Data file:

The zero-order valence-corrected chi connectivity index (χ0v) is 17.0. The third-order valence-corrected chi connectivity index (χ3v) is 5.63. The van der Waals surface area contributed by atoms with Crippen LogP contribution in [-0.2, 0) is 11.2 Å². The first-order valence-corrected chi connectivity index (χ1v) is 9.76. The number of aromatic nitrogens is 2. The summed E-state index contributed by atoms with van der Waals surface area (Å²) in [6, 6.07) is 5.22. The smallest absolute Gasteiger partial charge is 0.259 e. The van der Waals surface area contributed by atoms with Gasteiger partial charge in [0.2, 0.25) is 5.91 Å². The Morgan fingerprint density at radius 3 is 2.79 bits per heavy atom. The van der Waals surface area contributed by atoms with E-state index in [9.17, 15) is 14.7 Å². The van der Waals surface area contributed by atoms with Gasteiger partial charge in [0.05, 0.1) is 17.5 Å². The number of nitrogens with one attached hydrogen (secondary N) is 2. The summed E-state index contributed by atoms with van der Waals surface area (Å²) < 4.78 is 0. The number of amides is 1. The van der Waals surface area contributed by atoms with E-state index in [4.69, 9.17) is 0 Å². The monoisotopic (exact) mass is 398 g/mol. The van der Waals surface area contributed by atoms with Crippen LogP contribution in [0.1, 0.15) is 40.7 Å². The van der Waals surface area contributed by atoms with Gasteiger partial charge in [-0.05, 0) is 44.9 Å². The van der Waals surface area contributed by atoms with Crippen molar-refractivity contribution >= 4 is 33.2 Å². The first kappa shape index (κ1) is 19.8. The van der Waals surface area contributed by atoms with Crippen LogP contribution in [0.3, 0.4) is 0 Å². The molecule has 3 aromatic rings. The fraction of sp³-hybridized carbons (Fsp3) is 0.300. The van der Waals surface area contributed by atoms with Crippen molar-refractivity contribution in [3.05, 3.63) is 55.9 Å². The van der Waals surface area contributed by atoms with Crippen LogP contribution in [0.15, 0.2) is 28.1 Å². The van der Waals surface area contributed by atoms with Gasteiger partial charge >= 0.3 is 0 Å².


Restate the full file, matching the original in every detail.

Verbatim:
The zero-order valence-corrected chi connectivity index (χ0v) is 17.0. The third-order valence-corrected chi connectivity index (χ3v) is 5.63. The van der Waals surface area contributed by atoms with Crippen LogP contribution in [-0.2, 0) is 11.2 Å². The first-order valence-corrected chi connectivity index (χ1v) is 9.76. The number of aromatic nitrogens is 2. The summed E-state index contributed by atoms with van der Waals surface area (Å²) in [6, 6.07) is 5.22. The smallest absolute Gasteiger partial charge is 0.259 e. The van der Waals surface area contributed by atoms with Gasteiger partial charge in [0.2, 0.25) is 5.91 Å². The Morgan fingerprint density at radius 3 is 2.79 bits per heavy atom. The van der Waals surface area contributed by atoms with E-state index in [9.17, 15) is 14.7 Å². The van der Waals surface area contributed by atoms with Gasteiger partial charge in [0.05, 0.1) is 17.5 Å². The number of nitrogens with one attached hydrogen (secondary N) is 2. The summed E-state index contributed by atoms with van der Waals surface area (Å²) < 4.78 is 0. The number of amides is 1. The van der Waals surface area contributed by atoms with E-state index in [4.69, 9.17) is 0 Å². The monoisotopic (exact) mass is 398 g/mol. The van der Waals surface area contributed by atoms with Crippen LogP contribution in [0.1, 0.15) is 40.7 Å². The van der Waals surface area contributed by atoms with Gasteiger partial charge in [-0.05, 0) is 44.9 Å². The van der Waals surface area contributed by atoms with Crippen molar-refractivity contribution >= 4 is 33.2 Å². The first kappa shape index (κ1) is 19.8. The van der Waals surface area contributed by atoms with Crippen LogP contribution in [0.3, 0.4) is 0 Å². The molecule has 3 aromatic rings. The fraction of sp³-hybridized carbons (Fsp3) is 0.300. The van der Waals surface area contributed by atoms with Crippen molar-refractivity contribution in [3.05, 3.63) is 55.9 Å². The van der Waals surface area contributed by atoms with Crippen LogP contribution in [0.15, 0.2) is 28.1 Å². The van der Waals surface area contributed by atoms with Gasteiger partial charge >= 0.3 is 0 Å².